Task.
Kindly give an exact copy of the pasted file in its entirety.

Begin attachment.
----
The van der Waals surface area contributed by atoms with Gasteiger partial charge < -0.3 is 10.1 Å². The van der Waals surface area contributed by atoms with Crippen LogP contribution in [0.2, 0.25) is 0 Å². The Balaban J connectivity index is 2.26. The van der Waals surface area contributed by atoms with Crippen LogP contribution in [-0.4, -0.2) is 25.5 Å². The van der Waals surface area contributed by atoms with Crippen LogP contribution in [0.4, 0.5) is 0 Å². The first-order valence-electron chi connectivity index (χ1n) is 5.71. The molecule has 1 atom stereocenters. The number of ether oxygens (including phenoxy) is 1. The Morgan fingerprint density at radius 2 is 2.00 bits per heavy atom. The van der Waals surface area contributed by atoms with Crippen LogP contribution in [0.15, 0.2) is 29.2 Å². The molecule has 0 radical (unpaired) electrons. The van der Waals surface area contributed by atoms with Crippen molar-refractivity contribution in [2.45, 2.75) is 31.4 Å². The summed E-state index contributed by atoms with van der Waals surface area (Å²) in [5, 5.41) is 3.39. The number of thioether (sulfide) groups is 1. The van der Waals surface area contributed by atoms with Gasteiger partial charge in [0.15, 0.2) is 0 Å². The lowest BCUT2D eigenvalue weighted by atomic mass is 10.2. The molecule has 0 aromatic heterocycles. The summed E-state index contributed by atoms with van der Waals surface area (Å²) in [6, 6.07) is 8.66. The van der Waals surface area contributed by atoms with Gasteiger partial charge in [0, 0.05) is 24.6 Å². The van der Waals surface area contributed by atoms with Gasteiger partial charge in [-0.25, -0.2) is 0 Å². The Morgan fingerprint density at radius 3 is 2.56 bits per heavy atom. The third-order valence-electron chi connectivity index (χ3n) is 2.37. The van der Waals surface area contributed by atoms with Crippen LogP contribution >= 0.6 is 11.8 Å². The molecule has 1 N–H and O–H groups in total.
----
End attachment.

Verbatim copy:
The van der Waals surface area contributed by atoms with Gasteiger partial charge < -0.3 is 10.1 Å². The van der Waals surface area contributed by atoms with Crippen LogP contribution in [0.2, 0.25) is 0 Å². The Balaban J connectivity index is 2.26. The van der Waals surface area contributed by atoms with Crippen LogP contribution in [-0.4, -0.2) is 25.5 Å². The van der Waals surface area contributed by atoms with Crippen LogP contribution in [0.4, 0.5) is 0 Å². The first-order valence-electron chi connectivity index (χ1n) is 5.71. The molecule has 1 atom stereocenters. The number of ether oxygens (including phenoxy) is 1. The Morgan fingerprint density at radius 2 is 2.00 bits per heavy atom. The van der Waals surface area contributed by atoms with Crippen LogP contribution in [0.15, 0.2) is 29.2 Å². The molecule has 0 radical (unpaired) electrons. The van der Waals surface area contributed by atoms with Crippen molar-refractivity contribution in [2.45, 2.75) is 31.4 Å². The summed E-state index contributed by atoms with van der Waals surface area (Å²) in [5, 5.41) is 3.39. The number of thioether (sulfide) groups is 1. The van der Waals surface area contributed by atoms with Gasteiger partial charge in [0.15, 0.2) is 0 Å². The lowest BCUT2D eigenvalue weighted by atomic mass is 10.2. The molecule has 0 aromatic heterocycles. The summed E-state index contributed by atoms with van der Waals surface area (Å²) in [6, 6.07) is 8.66. The van der Waals surface area contributed by atoms with Gasteiger partial charge in [0, 0.05) is 24.6 Å². The van der Waals surface area contributed by atoms with Gasteiger partial charge in [-0.25, -0.2) is 0 Å². The Morgan fingerprint density at radius 3 is 2.56 bits per heavy atom. The third-order valence-electron chi connectivity index (χ3n) is 2.37. The van der Waals surface area contributed by atoms with Crippen LogP contribution >= 0.6 is 11.8 Å². The molecule has 1 N–H and O–H groups in total.